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Ancient Region of Anatolia
Lydia (Λυδία)
Location Western Anatoliamarker
State existed: 15-14th c. BC (as Arzawa)
1200-546 BC
Language Lydian
Historical capitals Sardismarker
Famous rulers Gyges, Croesus
Persian satrapy Lydia
Roman province Asia, Lydia


Lydia (Assyrian: Luddu; ) was an Iron Age kingdom of western Asia Minormarker located generally east of ancient Ionia in the modern Turkishmarker provinces of Manisamarker and inland İzmirmarker. Its population spoke an Anatolian language known as Lydian.

At its greatest extent, the Kingdom of Lydia covered all of western Anatolia. Lydia was later the name for a Roman province. Coins were invented in Lydia around 610 BC.

Defining Lydia

Aside from a legend related by Herodotus, who states that the name Lydia came from king Lydus at the time of the fall of Troymarker (the Bronze Age), and that Lydus' brother Tyrrhenus led the Tyrrhenians (Etruscansmarker) to Italy, the name Lydia is limited to Greek and Assyrian records and Biblical passages no earlier than the 8th century BC. It seems to be associated with Guggu of Luddu (Gyges) in Assyrian records, who acceded to the throne about 680 BC as the first of the Mermnad Dynasty.

Despite events portrayed as historic in Virgil's epic poem the Aeneid, the Bronze Age Sea People called the Teresh and the Etruscan-like language of the Lemnos stele, the recent decipherment of Lydian and its classification as an Anatolian language mean that Etruscan and Lydian were not even in the same language family; moreover, there is no substantial evidence of Etruscans in Lydia. Since Ionia was between historical Lydia and the sea, the Lydians had no coastline from as early as at least the 10th century BC from which to launch and maintain fleets . Historic Lydia was not a maritime power, and there is no documentary evidence of any state or people possibly called Luddu before the 8th century BC.

While the Hebrew Bible mentions Lud in three different places, scholars of various religions are not agreed as to whether all these represent the same entity. The only instance generally agreed to refer to the Anatolian Lydia occurs in Isaiah 66:19 where Lud is listed with Javan (Ionia) as being one of the people "that draw the bow" who have not heard of God.

The name Lydia and its Biblical and Assyrian forms appear to have been or were derived from an exonym assigned by the Ionian Greeks (who invaded the coastal part of their country) on the basis of some now unknown understanding . The endonym survives in a larger and more official body of records inscribed in bilingual and trilingual stone-carved notices of the Achaemenid Empire: Lydian Śfard, the satrapy of Sparda (Old Persian), Aramaic Saparda, Babylonian Sapardu, Elamitic Išbarda. These in the Greek tradition are associated with Sardismarker, the capital city of Gyges, constructed in the 7th century BC. The inscriptions mean, however, the entire state; moreover, the entire people .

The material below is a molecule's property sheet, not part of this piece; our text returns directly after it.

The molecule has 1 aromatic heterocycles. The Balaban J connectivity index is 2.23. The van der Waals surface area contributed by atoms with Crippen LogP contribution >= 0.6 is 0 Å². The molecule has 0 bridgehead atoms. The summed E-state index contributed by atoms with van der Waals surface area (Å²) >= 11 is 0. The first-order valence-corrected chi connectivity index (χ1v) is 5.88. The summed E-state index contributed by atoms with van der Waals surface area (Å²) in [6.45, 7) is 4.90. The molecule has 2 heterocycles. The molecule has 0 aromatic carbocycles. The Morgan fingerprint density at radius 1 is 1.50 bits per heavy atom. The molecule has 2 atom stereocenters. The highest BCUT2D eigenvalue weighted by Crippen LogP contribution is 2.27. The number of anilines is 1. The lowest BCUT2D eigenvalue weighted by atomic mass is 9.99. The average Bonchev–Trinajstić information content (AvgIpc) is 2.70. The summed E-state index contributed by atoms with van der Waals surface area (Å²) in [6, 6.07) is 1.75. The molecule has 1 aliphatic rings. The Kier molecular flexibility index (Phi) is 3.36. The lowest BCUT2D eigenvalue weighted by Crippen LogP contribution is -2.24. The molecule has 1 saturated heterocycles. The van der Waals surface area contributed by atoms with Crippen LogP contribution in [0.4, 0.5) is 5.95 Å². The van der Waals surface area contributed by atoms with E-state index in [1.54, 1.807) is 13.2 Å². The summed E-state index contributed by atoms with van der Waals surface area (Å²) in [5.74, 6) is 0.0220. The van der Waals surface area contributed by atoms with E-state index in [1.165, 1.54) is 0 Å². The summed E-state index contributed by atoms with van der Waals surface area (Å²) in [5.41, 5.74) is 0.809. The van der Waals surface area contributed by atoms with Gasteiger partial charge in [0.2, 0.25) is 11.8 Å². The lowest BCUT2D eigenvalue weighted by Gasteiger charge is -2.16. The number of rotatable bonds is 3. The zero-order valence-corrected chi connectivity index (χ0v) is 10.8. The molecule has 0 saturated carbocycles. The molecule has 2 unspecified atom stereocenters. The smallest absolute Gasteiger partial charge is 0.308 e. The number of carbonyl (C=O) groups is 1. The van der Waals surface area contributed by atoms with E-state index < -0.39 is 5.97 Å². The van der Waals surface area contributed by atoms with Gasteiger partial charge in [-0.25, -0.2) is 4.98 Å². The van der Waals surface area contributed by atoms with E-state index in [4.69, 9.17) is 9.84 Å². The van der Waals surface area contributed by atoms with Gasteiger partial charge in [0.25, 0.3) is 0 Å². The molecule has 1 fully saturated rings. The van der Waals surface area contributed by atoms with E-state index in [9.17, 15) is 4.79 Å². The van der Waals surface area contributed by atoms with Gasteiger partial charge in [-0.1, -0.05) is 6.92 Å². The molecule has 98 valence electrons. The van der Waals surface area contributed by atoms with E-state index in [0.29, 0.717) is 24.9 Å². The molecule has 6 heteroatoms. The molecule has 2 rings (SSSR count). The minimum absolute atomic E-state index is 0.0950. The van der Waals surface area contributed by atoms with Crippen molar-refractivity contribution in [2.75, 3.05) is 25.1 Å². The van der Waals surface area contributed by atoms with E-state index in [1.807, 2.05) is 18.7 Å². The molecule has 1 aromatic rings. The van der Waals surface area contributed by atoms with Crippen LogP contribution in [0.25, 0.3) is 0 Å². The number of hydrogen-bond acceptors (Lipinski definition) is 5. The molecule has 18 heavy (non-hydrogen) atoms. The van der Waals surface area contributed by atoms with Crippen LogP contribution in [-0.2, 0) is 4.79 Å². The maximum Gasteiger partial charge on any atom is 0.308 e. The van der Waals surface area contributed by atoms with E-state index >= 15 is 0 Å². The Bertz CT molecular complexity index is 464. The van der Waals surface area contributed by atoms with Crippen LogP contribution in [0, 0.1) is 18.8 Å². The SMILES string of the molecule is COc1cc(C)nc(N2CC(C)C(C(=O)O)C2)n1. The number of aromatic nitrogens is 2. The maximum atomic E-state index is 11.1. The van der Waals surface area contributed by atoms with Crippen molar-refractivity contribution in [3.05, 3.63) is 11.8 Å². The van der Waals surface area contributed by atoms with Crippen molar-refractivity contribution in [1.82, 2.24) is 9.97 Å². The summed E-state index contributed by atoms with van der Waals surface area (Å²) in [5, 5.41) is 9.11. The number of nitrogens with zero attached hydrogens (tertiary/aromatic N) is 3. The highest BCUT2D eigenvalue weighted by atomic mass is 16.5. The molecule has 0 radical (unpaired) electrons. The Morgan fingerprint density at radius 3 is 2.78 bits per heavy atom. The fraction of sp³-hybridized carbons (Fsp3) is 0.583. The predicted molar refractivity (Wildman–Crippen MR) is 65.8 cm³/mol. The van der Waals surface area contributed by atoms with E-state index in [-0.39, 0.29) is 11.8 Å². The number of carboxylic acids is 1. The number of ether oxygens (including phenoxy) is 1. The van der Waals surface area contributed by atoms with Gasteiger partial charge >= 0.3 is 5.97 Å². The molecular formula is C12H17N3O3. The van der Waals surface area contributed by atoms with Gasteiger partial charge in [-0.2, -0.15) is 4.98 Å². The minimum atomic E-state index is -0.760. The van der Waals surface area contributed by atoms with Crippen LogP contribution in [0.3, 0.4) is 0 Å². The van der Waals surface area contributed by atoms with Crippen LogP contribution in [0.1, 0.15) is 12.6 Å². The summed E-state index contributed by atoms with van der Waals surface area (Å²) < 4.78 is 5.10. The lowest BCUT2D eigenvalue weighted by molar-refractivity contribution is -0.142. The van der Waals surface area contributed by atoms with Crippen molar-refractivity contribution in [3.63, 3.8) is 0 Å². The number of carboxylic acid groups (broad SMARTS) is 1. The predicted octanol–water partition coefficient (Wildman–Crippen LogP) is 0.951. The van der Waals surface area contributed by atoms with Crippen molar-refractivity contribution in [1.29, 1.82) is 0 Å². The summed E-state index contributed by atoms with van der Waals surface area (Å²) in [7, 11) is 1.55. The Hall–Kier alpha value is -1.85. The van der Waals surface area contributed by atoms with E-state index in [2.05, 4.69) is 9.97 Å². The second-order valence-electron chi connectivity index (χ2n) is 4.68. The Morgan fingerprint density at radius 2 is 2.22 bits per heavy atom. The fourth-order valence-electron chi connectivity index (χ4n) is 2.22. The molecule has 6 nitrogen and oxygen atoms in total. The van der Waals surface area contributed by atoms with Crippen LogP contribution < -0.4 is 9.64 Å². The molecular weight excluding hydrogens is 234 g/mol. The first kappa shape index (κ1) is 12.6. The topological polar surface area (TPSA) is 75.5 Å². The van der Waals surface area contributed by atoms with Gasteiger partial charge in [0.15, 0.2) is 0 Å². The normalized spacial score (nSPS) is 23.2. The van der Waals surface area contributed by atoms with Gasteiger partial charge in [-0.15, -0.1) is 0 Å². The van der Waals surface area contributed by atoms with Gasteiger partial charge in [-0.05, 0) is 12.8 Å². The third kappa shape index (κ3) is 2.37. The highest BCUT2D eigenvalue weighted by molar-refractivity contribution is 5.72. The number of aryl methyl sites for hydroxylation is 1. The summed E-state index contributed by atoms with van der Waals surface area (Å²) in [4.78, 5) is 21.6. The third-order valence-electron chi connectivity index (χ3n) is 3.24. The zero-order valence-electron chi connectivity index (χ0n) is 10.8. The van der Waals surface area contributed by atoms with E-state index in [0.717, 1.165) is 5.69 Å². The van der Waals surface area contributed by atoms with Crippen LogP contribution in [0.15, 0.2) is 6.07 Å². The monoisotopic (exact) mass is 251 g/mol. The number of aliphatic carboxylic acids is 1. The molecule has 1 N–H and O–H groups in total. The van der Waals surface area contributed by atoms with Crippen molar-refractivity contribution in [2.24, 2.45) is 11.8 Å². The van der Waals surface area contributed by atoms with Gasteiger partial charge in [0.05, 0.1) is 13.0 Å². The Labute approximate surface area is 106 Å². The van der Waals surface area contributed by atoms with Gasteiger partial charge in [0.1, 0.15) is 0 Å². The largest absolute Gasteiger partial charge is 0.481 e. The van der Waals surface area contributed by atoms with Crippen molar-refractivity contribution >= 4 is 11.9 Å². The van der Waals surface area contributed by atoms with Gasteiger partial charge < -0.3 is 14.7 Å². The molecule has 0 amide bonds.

This array of names evidences the development of the Lydian language itself: Anatolian p became f and there was extensive syncope of vowels. Saparda must precede Śfard. If the Sepharad of the Hebrew Bible is Śfard that word can be dated to at least as early as 600 BC, before the Persians invaded Lydia .

Like the Lydian language, the names Lydia and Śfard seem to have appeared out of the Greek Dark Ages without documentation of their immediate precedents or any known connections to the historical records of the Bronze Age . The cultural ancestors appear to have been associated with or part of the Luwian political entity of Arzawa and yet Lydian is not part of the Luwian subgroup (as is Carian and Lycian). The ancestral population was Anatolian but not Luwian . In this gap the Greeks placed the Maeonians of the Trojan Battle Order but the connections are essentially legendary; no documents illuminate them.

Geography

The boundaries of historical Lydia varied across the centuries. It was first bounded by Mysia, Caria, Phrygia and coastal Ionia. Later on, the military power of Alyattes and Croesus expanded Lydia into an empire, with its capital at Sardis, which controlled all Asia Minor west of the River Halys, except Lycia. Lydia never again shrank back into its original dimensions. After the Persian conquest the Maeander was regarded as its southern boundary, and under Rome, Lydia comprised the country between Mysia and Caria on the one side and Phrygia and the Aegeanmarker on the other.

Language

The Lydian language was an Indo-European language in the Anatolian language family, related to Luwian and Hittite. It used many prefixes and particles. Lydian finally became extinct during the first century BC.

History

Early history: Maeonia and Lydia

Lydia arose as a Neo-Hittite kingdom following the collapse of the Hittite Empire in the twelfth century BC. In Hittite times, the name for the region had been Arzawa, a Luwian-speaking area. According to Greek source, the original name of the Lydian kingdom was Maionia (or Maeonia): Homer (Iliad ii. 865; v. 43, xi. 431) refers to the inhabitants of Lydia as Maiones (Μαίονες). Homer describes their capital not as Sardis but as Hyde (Iliad xx. 385); Hyde may have been the name of the district where Sardis stood. Later, Herodotus (Histories i. 7) adds that the "Meiones" were renamed Lydians after their king, Lydus (Λυδός), son of Attis, in the mythical epoch that preceded the rise of the Heracleid dynasty. This etiological eponym served to account for the Greek ethnic name Lydoi (Λυδοί). The Hebrew term for Lydians, (לודים), as found in Jeremiah 46.9, is similarly considered to be derived from the eponymous Lud son of Shem; in Biblical times, the Lydian warriors were also famous archers. Some Maeones still existed in historical times in the upland interior along the River Hermus, where a town called Maeonia existed, according to Pliny the Elder (Natural History book v:30) and Hierocles.